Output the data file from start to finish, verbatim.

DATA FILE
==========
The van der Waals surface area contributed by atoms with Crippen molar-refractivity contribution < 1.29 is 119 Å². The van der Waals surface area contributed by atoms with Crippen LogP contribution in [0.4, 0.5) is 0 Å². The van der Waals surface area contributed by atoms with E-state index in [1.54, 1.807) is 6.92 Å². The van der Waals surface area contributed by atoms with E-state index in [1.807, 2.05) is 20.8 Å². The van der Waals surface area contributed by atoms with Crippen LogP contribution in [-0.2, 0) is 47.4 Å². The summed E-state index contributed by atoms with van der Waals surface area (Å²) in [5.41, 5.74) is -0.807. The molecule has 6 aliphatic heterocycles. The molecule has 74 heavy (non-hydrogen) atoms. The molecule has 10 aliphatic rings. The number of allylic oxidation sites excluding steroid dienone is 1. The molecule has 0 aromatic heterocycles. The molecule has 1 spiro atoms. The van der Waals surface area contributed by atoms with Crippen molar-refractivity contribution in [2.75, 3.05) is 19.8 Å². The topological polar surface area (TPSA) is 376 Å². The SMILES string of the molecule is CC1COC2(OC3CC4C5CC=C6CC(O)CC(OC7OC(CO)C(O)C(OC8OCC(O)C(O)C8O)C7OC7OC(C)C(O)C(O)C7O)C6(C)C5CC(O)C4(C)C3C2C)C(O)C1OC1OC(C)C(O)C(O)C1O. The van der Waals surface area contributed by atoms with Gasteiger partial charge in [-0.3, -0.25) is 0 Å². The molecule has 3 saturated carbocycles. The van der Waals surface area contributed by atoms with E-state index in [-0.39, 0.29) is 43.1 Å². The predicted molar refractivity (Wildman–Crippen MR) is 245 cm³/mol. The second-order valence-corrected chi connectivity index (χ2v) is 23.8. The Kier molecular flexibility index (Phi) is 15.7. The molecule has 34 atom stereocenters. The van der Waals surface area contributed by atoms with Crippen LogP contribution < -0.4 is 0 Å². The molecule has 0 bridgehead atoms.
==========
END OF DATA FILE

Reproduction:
The van der Waals surface area contributed by atoms with Crippen molar-refractivity contribution < 1.29 is 119 Å². The van der Waals surface area contributed by atoms with Crippen LogP contribution in [0.4, 0.5) is 0 Å². The van der Waals surface area contributed by atoms with E-state index in [1.54, 1.807) is 6.92 Å². The van der Waals surface area contributed by atoms with E-state index in [1.807, 2.05) is 20.8 Å². The van der Waals surface area contributed by atoms with Crippen LogP contribution in [-0.2, 0) is 47.4 Å². The summed E-state index contributed by atoms with van der Waals surface area (Å²) in [5.41, 5.74) is -0.807. The molecule has 6 aliphatic heterocycles. The molecule has 74 heavy (non-hydrogen) atoms. The molecule has 10 aliphatic rings. The number of allylic oxidation sites excluding steroid dienone is 1. The molecule has 0 aromatic heterocycles. The molecule has 1 spiro atoms. The van der Waals surface area contributed by atoms with Crippen molar-refractivity contribution in [2.75, 3.05) is 19.8 Å². The topological polar surface area (TPSA) is 376 Å². The SMILES string of the molecule is CC1COC2(OC3CC4C5CC=C6CC(O)CC(OC7OC(CO)C(O)C(OC8OCC(O)C(O)C8O)C7OC7OC(C)C(O)C(O)C7O)C6(C)C5CC(O)C4(C)C3C2C)C(O)C1OC1OC(C)C(O)C(O)C1O. The van der Waals surface area contributed by atoms with Gasteiger partial charge in [-0.3, -0.25) is 0 Å². The molecule has 3 saturated carbocycles. The van der Waals surface area contributed by atoms with E-state index in [-0.39, 0.29) is 43.1 Å². The predicted molar refractivity (Wildman–Crippen MR) is 245 cm³/mol. The second-order valence-corrected chi connectivity index (χ2v) is 23.8. The Kier molecular flexibility index (Phi) is 15.7. The molecule has 34 atom stereocenters. The van der Waals surface area contributed by atoms with Crippen LogP contribution < -0.4 is 0 Å². The molecule has 0 bridgehead atoms.